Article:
For more information, stop by the B&H SuperStore in New York, speak with a sales professional on the telephone at 1-800-606-6969 or contact us online via Live Chat.

  Fujifilm XF 27mm f/2.8 R Fujifilm XC 16-50mm f/3.5-5.6 OIS
Focal Length 27mm 16-50mm
35mm Equivalent
Focal Length
41mm 24-76mm
Maximum Aperture f/2.8 f/3.5-5.6
Minimum Aperture f/16 f/22
Angle of View 55.5° 83.2°-31.7°
Focusing Range Normal: 2’ / 60cm to infinity
Macro: 1.1’ / 34cm to infinity
Normal: 2’ / 60cm to infinity
Macro (W): 1-32.8’ / 0.3-10m
Macro (T): 1.3-32.8’ / 0.4-10m
Image Stabilization No Yes
Lens Construction 7 elements in 5 groups (with 1 aspherical element) 12 elements in 10 groups (with 3 aspherical elements and 1 extra-low dispersion element)
Number of Diaphragm Blades 7 7
Maximum Magnification 0.1x 0.15x
Maximum Reproduction Ratio 1:10 1:6.7
Filter Size 39mm 58mm
Dimensions 2.4 x 0.9" / 61.2 x 23mm 2.5 x 2.6" (W); 3.9" (T) / 62.6 x 65.2mm (W); 98.3mm (T)
Weight 2.75 oz / 78 g 6.9 oz / 195 g

 

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To bad that there is no optical or electronic viewfinder. How do I hold the camera steadily and firmly to my eye? How do you steady a camera that is held at arms length?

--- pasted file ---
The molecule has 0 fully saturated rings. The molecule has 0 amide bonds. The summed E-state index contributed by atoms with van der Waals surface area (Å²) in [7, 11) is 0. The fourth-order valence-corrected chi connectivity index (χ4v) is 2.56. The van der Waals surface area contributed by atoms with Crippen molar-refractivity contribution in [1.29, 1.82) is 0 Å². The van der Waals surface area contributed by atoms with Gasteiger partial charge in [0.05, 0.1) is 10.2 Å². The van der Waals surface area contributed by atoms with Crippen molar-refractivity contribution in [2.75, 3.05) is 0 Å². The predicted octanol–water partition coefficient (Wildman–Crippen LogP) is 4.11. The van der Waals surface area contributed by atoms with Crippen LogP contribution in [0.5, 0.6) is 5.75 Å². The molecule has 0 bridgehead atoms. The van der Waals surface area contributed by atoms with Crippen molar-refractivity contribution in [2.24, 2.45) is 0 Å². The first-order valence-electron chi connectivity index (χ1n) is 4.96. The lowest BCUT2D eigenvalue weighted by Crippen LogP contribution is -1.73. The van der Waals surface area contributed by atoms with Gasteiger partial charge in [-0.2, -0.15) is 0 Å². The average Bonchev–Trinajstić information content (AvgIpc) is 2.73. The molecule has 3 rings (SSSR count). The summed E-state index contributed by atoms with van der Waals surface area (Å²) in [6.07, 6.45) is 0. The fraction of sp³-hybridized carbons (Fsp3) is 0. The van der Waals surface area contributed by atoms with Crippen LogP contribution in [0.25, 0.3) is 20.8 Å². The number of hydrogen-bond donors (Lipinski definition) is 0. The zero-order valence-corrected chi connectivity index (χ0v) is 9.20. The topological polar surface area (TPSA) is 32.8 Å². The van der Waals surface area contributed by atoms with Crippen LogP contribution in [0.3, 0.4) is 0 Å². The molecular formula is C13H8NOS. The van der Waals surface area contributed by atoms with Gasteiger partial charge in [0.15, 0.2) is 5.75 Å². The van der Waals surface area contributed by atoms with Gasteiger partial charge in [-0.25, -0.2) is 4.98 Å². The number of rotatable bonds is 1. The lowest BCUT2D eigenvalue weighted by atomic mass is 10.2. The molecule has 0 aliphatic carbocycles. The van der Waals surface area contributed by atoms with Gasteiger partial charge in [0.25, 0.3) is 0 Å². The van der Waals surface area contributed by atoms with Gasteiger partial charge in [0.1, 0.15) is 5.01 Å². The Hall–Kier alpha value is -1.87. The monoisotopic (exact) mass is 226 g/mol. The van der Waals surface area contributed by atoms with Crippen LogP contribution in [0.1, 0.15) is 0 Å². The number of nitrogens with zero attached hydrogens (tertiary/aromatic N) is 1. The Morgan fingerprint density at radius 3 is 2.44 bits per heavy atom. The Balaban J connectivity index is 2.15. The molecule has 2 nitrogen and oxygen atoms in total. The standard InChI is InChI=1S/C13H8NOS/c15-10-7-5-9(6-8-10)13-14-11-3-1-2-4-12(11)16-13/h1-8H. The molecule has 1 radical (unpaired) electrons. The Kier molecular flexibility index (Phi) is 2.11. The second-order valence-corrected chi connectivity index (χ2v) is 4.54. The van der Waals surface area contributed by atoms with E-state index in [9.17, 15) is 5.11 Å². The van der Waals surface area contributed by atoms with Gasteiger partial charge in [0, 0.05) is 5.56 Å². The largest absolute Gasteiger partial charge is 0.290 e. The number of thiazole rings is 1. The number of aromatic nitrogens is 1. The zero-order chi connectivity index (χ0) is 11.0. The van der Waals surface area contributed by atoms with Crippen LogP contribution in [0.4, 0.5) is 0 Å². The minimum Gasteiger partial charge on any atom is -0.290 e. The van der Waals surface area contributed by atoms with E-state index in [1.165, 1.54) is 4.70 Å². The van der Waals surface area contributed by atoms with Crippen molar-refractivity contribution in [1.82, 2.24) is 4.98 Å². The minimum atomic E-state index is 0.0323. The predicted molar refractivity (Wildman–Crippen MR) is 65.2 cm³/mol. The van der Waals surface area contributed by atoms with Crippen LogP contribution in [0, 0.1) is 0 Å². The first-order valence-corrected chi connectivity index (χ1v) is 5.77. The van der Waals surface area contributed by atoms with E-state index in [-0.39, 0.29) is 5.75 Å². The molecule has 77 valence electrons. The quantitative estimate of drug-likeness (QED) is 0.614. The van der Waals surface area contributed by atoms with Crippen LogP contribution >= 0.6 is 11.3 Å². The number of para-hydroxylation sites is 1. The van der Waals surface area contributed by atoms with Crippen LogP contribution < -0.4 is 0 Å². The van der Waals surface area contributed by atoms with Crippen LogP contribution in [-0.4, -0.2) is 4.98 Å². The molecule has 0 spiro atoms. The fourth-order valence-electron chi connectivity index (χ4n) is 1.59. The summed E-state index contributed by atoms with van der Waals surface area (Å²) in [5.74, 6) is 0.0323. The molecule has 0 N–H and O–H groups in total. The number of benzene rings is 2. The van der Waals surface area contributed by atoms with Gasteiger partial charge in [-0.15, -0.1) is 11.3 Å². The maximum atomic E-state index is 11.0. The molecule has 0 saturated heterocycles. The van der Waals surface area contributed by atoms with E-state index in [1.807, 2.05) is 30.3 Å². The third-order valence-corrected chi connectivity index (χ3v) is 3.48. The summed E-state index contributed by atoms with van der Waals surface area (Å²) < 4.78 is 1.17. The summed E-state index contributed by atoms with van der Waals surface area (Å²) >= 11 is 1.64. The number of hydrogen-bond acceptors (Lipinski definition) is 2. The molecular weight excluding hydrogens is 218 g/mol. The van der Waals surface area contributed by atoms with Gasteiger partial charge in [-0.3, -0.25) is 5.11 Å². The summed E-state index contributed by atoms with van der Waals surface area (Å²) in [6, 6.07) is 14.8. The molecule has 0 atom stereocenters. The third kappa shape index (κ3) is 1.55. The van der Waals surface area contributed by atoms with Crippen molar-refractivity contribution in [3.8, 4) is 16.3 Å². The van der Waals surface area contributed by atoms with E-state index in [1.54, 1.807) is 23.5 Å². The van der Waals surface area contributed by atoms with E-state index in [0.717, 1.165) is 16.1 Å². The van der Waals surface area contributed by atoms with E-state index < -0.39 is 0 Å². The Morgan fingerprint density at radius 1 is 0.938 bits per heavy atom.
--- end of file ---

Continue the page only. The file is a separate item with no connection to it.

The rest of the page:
Hello,

As someone who learned to shoot with a Fuji rangefinder many years ago, I too find these viewfinderless camera designs puzzling. Still many mirrorless customers prefer the smaller designs omitting the VF offers while maintaining a large LCD.

With the larger XC 16-50mm f/3.5-5.6 OIS lens, the optical image stabilization system will help minimize the appearance of camera shake. One advantage DSLR's have over film I have found is you can shoot at much higher ISO's and still maintain good image quality. I very often shoot at ISO 1250 and find it similar to ISO (ASA) 400 speed film.

This camera cannot be held up to your eye. You could try an optical shoe mounted viewfinder, but these will only at best come close to the area coverage of the lens and not show you any camera information including most importantly where the camera is focusing.

When shooting off the LCD, I have found bending my arms and not holding the camera straight out is most effective, pressing my elbows into my lower chest.

Left off to keep cost down I'm sure. They have other models if that is a requirement. One thing that you could do in a pinch is use one of those LCD diopters that many use when shooting video on DSLR's...Snaps on the back of the LCD.

Just a thought.

You took the words right out my mouth.

If a viewfinder is a must, take a look at the X-Pro 1 or the X-E1. This camera is geared a bit more toward the enthusiast..